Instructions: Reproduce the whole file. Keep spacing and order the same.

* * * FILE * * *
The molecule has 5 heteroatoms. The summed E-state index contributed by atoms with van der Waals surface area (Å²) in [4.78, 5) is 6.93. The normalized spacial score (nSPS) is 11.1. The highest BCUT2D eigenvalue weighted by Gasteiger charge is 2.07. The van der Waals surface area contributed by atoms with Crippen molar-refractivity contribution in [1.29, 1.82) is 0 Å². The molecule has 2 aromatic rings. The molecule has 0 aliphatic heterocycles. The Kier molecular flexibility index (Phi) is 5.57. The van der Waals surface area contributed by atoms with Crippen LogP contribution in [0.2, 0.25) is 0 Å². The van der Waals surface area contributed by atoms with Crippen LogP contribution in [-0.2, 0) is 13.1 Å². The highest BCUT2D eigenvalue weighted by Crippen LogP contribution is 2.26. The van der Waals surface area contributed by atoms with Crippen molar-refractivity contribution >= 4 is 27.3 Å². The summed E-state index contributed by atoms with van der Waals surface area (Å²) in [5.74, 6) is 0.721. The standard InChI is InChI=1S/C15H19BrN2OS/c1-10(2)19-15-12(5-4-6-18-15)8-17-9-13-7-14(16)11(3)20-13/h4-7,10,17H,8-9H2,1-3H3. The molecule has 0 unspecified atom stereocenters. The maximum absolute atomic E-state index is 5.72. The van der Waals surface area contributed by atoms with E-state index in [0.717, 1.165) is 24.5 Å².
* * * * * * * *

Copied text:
The molecule has 5 heteroatoms. The summed E-state index contributed by atoms with van der Waals surface area (Å²) in [4.78, 5) is 6.93. The normalized spacial score (nSPS) is 11.1. The highest BCUT2D eigenvalue weighted by Gasteiger charge is 2.07. The van der Waals surface area contributed by atoms with Crippen molar-refractivity contribution in [1.29, 1.82) is 0 Å². The molecule has 2 aromatic rings. The molecule has 0 aliphatic heterocycles. The Kier molecular flexibility index (Phi) is 5.57. The van der Waals surface area contributed by atoms with Crippen LogP contribution in [0.2, 0.25) is 0 Å². The van der Waals surface area contributed by atoms with Crippen LogP contribution in [-0.2, 0) is 13.1 Å². The highest BCUT2D eigenvalue weighted by Crippen LogP contribution is 2.26. The van der Waals surface area contributed by atoms with Crippen molar-refractivity contribution >= 4 is 27.3 Å². The summed E-state index contributed by atoms with van der Waals surface area (Å²) in [5.74, 6) is 0.721. The standard InChI is InChI=1S/C15H19BrN2OS/c1-10(2)19-15-12(5-4-6-18-15)8-17-9-13-7-14(16)11(3)20-13/h4-7,10,17H,8-9H2,1-3H3. The molecule has 0 unspecified atom stereocenters. The maximum absolute atomic E-state index is 5.72. The van der Waals surface area contributed by atoms with E-state index in [0.717, 1.165) is 24.5 Å².